• The initial payment (which historically is around 60% of the trip cost) is non-refundable. If students choose to pay in full during the payment cycle, only a portion of the cost will be refundable. Once your plane ticket has been generated, no refunds will be issued, under any circumstances.

Will I need a passport for the international trips?

Yes! You will need a valid passport to travel internationally. To be considered for either international trip, you must submit a copy of your valid passport to the Civic and Community Engagement Center at the same time as you submit your application on Archway.

As please note that starting 5/7/25, a Real ID or passport is required for domestic flights as well.

Are there health and safety issues to keep in mind?

Yes! You are the primary guardian of your own health and safety. It is important to remember this. It is also important to remember that you will be traveling with a group. Group members look out for each other and help each other to stay safe and healthy. You will be given a liability waiver and medical information form so that trip leaders can be aware of any health conditions or medical concerns. When traveling to unfamiliar destinations it is crucial to observe the highest safety practices. Always travel with the whole group or at least in pairs. Be certain that someone knows where you are at all times. Observe all the health and safety regulations of the host site. Never take unnecessary risks with your own safety or the safety of others. International health insurance is included in the total cost for International Trips.

Once I have been selected for a trip, what are my responsibilities?

Each trip will hold at least two (2) mandatory pre-trip meetings. You are responsible for attending each meeting. These meetings will cover health and safety, daily itineraries, team-building exercises, and provide a space to voice questions or concerns. It is critical that you make yourselves available for these meetings in order for the group to make the most of their experience. Dates for the meetings will be provided before or when the application opens, so we expect that you do what you can ahead of time to make yourself available. If you do not attend the pre-trip meetings, your ability to participate on the trip may be revoked.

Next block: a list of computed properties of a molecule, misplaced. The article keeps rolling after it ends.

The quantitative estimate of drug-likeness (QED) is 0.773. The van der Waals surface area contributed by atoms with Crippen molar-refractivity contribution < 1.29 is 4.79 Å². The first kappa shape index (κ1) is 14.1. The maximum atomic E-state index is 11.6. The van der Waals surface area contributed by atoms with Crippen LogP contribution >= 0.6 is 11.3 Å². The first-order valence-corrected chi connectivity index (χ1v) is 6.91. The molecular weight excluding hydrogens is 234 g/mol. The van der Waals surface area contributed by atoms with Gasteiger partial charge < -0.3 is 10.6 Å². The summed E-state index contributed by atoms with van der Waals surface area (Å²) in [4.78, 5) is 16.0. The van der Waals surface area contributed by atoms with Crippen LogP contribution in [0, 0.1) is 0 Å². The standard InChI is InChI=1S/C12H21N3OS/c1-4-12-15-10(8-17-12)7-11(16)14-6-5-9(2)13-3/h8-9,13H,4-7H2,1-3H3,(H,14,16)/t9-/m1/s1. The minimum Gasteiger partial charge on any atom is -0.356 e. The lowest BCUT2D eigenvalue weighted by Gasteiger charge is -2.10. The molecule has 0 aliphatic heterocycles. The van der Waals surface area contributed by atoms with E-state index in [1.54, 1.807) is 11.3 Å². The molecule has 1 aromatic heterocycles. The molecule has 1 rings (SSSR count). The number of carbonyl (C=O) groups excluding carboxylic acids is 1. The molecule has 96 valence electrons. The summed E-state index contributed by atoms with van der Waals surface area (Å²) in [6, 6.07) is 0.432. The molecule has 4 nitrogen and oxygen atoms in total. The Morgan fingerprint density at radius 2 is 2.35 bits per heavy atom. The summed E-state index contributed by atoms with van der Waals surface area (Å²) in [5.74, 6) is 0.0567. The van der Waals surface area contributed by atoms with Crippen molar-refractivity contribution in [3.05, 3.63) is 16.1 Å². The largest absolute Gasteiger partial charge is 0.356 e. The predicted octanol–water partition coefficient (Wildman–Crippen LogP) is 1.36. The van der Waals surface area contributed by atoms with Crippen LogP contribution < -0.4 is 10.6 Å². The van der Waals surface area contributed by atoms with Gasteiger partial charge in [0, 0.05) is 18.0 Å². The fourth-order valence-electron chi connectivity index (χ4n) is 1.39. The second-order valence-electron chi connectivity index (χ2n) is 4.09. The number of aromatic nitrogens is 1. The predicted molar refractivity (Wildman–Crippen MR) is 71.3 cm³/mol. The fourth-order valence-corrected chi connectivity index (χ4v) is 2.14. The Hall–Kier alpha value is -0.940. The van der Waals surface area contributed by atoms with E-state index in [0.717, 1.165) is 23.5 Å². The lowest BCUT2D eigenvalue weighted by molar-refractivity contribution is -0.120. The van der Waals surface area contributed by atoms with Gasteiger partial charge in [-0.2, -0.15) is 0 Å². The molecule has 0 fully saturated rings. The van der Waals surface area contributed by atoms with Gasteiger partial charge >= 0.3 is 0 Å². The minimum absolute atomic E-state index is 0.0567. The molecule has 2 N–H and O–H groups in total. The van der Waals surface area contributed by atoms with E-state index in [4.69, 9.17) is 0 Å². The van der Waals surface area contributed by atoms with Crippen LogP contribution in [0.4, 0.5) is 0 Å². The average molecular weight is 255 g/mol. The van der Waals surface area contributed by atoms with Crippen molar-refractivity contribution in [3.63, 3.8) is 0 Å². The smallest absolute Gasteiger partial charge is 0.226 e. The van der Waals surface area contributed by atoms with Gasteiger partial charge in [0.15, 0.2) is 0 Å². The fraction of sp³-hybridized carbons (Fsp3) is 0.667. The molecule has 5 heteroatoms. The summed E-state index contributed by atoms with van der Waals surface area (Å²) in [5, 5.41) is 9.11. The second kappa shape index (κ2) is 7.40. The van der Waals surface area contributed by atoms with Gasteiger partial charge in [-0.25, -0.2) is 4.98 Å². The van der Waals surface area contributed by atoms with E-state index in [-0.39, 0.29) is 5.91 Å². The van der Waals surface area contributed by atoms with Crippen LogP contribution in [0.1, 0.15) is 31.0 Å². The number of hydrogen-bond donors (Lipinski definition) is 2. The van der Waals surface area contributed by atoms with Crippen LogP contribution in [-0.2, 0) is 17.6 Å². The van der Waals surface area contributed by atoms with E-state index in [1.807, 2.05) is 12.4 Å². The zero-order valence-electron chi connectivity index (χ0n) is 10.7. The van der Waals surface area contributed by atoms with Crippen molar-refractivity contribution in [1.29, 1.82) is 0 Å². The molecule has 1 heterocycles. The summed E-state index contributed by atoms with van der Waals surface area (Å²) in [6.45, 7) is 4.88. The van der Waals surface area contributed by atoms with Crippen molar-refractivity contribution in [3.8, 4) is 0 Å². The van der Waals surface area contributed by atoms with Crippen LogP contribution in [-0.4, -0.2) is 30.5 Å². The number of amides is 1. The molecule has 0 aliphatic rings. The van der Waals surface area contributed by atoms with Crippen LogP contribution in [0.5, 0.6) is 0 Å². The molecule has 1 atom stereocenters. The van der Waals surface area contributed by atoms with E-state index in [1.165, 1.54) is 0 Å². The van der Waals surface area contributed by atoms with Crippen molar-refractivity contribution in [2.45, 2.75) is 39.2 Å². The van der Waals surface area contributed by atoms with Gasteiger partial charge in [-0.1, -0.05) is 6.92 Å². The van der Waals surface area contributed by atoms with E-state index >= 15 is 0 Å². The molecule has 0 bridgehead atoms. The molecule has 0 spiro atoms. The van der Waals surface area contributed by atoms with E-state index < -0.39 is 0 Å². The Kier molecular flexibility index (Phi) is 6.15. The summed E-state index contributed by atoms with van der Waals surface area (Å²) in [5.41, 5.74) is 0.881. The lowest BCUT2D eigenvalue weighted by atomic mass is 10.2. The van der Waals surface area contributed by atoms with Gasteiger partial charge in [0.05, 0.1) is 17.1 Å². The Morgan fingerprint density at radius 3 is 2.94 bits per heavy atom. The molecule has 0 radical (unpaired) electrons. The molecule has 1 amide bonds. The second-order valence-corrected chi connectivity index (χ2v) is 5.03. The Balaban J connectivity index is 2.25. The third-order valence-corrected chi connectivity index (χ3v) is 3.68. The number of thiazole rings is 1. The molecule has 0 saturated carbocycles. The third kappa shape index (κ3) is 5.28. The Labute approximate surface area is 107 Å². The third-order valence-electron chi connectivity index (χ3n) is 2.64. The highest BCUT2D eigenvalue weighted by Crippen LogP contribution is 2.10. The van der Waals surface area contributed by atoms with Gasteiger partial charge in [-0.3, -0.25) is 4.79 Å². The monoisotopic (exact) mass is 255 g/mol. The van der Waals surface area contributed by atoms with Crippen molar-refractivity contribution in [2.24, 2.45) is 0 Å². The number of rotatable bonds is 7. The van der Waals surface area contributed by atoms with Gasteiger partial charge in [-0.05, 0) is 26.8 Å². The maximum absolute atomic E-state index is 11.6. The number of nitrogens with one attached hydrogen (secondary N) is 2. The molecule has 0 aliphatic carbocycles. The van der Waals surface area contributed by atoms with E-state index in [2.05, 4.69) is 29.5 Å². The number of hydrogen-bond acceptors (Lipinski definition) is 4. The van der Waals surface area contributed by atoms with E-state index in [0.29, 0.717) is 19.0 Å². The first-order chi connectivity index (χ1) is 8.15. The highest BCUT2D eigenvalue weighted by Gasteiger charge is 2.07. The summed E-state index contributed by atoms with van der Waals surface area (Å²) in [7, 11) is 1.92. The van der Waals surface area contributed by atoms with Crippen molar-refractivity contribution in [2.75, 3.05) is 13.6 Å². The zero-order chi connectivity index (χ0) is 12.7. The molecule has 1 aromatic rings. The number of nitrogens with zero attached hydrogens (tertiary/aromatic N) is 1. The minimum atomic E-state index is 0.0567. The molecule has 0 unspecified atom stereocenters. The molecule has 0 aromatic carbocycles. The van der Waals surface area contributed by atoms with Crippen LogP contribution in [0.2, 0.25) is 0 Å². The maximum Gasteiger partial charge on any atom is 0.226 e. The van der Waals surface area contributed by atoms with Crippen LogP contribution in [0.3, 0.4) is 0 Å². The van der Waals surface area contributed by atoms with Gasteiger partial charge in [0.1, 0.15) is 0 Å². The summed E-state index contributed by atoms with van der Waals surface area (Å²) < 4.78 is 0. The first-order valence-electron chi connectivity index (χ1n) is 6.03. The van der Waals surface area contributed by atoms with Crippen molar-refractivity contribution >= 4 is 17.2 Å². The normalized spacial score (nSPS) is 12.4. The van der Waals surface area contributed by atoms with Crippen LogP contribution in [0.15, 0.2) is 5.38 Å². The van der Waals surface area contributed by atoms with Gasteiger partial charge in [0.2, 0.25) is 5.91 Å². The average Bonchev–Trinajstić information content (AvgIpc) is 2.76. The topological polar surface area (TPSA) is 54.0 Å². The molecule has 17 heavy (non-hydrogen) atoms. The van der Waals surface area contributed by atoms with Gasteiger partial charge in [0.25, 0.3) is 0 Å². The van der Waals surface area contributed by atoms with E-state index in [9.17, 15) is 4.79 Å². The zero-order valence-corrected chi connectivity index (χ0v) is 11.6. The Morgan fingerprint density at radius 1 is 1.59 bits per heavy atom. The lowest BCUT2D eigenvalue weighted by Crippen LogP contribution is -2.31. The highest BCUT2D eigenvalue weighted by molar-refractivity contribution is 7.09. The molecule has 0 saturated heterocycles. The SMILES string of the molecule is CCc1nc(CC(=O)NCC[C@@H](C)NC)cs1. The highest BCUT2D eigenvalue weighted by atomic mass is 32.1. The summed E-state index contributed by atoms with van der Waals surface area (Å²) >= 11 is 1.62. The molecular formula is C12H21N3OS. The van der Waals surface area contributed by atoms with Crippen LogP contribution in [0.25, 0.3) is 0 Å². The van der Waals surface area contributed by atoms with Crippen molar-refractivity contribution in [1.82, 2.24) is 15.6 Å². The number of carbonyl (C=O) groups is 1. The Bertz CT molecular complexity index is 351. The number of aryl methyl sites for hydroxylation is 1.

• If you are unable to attend the meeting dates provided for your trip, please let the Coordinator for Community Engagement, Allie Shapiro, know at least 14 days in advance. The Civic and Community Engagement Center will make accommodations to the best of our ability, as we want you to participate in these awesome experiences!

Once you have returned from your respective trip, you will be responsible for attending at least one (1) post-trip presentation, and the Civic Engagement celebratory reception that takes place each April. 

How do I get more information?

Visit the Civic and Community Engagement Center Archway page online and the Civic or email for more information. You are more than welcome to stop by our office in room SC-213 as well!

Why are trips alcohol and substance-free?

One reason Alternative breaks were founded was to counter the excesses of “traditional” college spring breaks. Beyond this, alcohol and other substance-free environments promote safety, health, and wellness and offer participants more authentic opportunities for team-building and service to others.